In yet another aspect, the present invention relates to a method for synthesizing a conjugate of the present invention, comprising the step of reacting an amatoxin-conjugation molecule of the present invention with a target-binding moiety comprising a primary amino group.

BRIEF DESCRIPTION OF THE DRAWING

FIG. 1 shows the structural formulae of different amatoxins. The numbers in bold type (1 to 8) designate the standard numbering of the eight amino acids forming the amatoxin. The standard designations of the atoms in amino acids 1, 3 and 4 are also shown (Greek letters α to γ, Greek letters α to δ, and numbers from 1′ to 7′, respectively).

FIG. 2 shows the cytotoxic activity of different amanitin herceptin conjugates using different linker moieties on SKOV-3 cells in a BrdU assay after incubation for 72 h.

FIG. 3 shows the cytotoxic activity of different amanitin herceptin conjugates using different linker moieties on SK-BR-3 cells in a BrdU assay after incubation for 72 h.

FIG. 4 shows the cytotoxic activity of different amanitin herceptin conjugates using different linker moieties on NCI-N87 cells in a BrdU assay after incubation for 72 h.

FIG. 5 shows the cytotoxic activity of different amanitin herceptin conjugates using different linker moieties on MDA-MB231 cells in a BrdU assay after incubation for 72 h.

FIG. 6 and FIG. 7 show the amount of amanitin released from different amanitin herceptin conjugates using different linker moieties after incubation in plasma for up to 14 days.

FIG. 8 shows a comparison of the cytotoxic activity of different amanitin herceptin conjugates using different linker moieties on SKOV-3 cells in a BrdU assay before and after plasma incubation.

FIG. 9 shows a comparison of the activity of two different amanitin herceptin conjugates using different linker moieties in vivo in a SKOV-3 xenograft model.

DETAILED DESCRIPTION OF THE INVENTION

Before the present invention is described in detail below, it is to be understood that this invention is not limited to the particular methodology, protocols and reagents described herein as these may vary. It is also to be understood that the terminology used herein is for the purpose of describing particular embodiments only, and is not intended to limit the scope of the present invention, which will be limited only by the appended claims. Unless defined otherwise, all technical and scientific terms used herein have the same meanings as commonly understood by one of ordinary skill in the art.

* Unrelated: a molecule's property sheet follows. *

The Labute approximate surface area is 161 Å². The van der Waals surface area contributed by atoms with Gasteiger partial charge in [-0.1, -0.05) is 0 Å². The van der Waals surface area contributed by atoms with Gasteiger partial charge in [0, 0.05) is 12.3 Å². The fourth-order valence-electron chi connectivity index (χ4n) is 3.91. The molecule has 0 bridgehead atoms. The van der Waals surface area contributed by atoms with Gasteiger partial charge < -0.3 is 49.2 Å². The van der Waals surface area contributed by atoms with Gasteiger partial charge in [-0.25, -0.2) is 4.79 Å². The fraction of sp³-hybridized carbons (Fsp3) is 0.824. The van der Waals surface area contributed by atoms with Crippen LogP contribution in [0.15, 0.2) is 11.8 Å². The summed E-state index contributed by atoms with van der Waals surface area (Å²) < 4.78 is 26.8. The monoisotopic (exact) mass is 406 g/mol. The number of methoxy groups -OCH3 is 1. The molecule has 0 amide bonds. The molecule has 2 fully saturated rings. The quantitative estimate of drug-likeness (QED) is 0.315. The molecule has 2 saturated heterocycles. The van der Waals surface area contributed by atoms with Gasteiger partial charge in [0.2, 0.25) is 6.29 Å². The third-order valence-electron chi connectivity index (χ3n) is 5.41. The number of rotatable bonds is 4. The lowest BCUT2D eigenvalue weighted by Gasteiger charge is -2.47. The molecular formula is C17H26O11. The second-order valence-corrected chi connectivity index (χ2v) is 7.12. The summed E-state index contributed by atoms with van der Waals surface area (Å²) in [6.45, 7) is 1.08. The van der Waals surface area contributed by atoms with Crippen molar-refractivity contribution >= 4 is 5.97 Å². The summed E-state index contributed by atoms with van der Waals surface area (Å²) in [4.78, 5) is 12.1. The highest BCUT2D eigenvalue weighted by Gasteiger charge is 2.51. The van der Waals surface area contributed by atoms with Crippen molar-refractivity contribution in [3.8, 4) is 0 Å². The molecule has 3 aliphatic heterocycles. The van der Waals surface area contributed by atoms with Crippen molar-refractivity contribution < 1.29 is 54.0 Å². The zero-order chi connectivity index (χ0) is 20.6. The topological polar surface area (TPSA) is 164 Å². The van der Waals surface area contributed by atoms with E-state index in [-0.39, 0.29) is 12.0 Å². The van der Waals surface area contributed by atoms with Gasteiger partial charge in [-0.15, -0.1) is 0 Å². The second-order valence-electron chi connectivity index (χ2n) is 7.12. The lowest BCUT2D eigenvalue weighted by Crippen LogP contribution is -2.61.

Preferably, the terms used herein are defined as described in “A multilingual glossary of biotechnological terms: (IUPAC Recommendations)”, Leuenberger, H. G. W, Nagel, B. and Kölbl, H. eds. (1995), Helvetica Chimica Acta, CH-4010 Basel, Switzerland).

Throughout this specification and the claims which follow, unless the context requires otherwise, the word “comprise”, and variations such as “comprises” and “comprising”, will be understood to imply the inclusion of a stated integer or step or group of integers or steps but not the exclusion of any other integer or step or group of integer or step.

Several documents are cited throughout the text of this specification. Each of the documents cited herein (including all patents, patent applications, scientific publications, manufacturer's specifications, instructions, GenBank Accession Number sequence submissions etc.), whether supra or infra, is hereby incorporated by reference in its entirety to the extent possible under the respective patent law. Nothing herein is to be construed as an admission that the invention is not entitled to antedate such disclosure by virtue of prior invention.

The present invention will now be further described. In the following passages different aspects of the invention are defined in more detail. Each aspect so defined may be combined with any other aspect or aspects unless clearly indicated to the contrary. In particular, any feature indicated as being preferred or advantageous may be combined with any other feature or features indicated as being preferred or advantageous.

In a first aspect the present invention relates to a conjugate comprising a target-binding moiety linked via a linker L to an amatoxin, wherein the linker L is connected to the amatoxin via

    • (iv) the γ C-atom of amatoxin amino acid 1, particularly via an amide linkage;
    • (v) an oxygen atom bound to the δ C-atom of amatoxin amino acid 3, particularly via an ester linkage, an ether linkage or a urethane linkage; or
    • (vi) the 6′ C-atom of amatoxin amino acid 4, particularly via an oxygen atom bound to the 6′ C-atom of amatoxin amino acid 4;
    • in each case wherein the linker L is connected to the target-binding moiety via a urea moiety.

In the context of the present invention, the term “conjugate” refers to a molecule comprising at least two different molecules linked by a covalent bond.